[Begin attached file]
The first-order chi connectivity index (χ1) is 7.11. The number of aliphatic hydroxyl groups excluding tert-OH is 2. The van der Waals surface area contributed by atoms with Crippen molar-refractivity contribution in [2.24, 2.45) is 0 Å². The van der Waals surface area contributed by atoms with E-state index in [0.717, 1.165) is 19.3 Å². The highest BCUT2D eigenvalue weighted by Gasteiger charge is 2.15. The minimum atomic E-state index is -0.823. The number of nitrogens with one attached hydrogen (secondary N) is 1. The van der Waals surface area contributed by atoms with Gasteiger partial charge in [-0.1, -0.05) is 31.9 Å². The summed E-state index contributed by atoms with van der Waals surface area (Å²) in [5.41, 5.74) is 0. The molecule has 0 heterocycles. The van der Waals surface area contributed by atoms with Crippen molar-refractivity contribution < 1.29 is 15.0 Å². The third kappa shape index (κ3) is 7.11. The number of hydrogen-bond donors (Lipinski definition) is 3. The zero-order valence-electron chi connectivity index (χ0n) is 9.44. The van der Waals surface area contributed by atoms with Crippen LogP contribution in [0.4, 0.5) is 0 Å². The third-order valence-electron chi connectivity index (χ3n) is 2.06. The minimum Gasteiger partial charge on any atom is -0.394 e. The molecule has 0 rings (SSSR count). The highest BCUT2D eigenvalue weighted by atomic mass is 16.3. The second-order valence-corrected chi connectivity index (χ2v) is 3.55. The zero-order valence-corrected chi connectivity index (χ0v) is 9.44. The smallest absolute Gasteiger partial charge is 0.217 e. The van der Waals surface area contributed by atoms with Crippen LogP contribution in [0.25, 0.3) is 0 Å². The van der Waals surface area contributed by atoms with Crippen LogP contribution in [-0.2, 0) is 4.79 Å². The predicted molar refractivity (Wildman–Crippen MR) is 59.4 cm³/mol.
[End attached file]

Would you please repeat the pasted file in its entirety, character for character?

The first-order chi connectivity index (χ1) is 7.11. The number of aliphatic hydroxyl groups excluding tert-OH is 2. The van der Waals surface area contributed by atoms with Crippen molar-refractivity contribution in [2.24, 2.45) is 0 Å². The van der Waals surface area contributed by atoms with E-state index in [0.717, 1.165) is 19.3 Å². The highest BCUT2D eigenvalue weighted by Gasteiger charge is 2.15. The minimum atomic E-state index is -0.823. The number of nitrogens with one attached hydrogen (secondary N) is 1. The van der Waals surface area contributed by atoms with Gasteiger partial charge in [-0.1, -0.05) is 31.9 Å². The summed E-state index contributed by atoms with van der Waals surface area (Å²) in [5.41, 5.74) is 0. The molecule has 0 heterocycles. The van der Waals surface area contributed by atoms with Crippen molar-refractivity contribution < 1.29 is 15.0 Å². The third kappa shape index (κ3) is 7.11. The number of hydrogen-bond donors (Lipinski definition) is 3. The zero-order valence-electron chi connectivity index (χ0n) is 9.44. The van der Waals surface area contributed by atoms with Crippen LogP contribution in [0.4, 0.5) is 0 Å². The third-order valence-electron chi connectivity index (χ3n) is 2.06. The minimum Gasteiger partial charge on any atom is -0.394 e. The molecule has 0 rings (SSSR count). The highest BCUT2D eigenvalue weighted by atomic mass is 16.3. The second-order valence-corrected chi connectivity index (χ2v) is 3.55. The zero-order valence-corrected chi connectivity index (χ0v) is 9.44. The smallest absolute Gasteiger partial charge is 0.217 e. The van der Waals surface area contributed by atoms with Crippen LogP contribution in [0.25, 0.3) is 0 Å². The van der Waals surface area contributed by atoms with Crippen LogP contribution in [-0.2, 0) is 4.79 Å². The predicted molar refractivity (Wildman–Crippen MR) is 59.4 cm³/mol.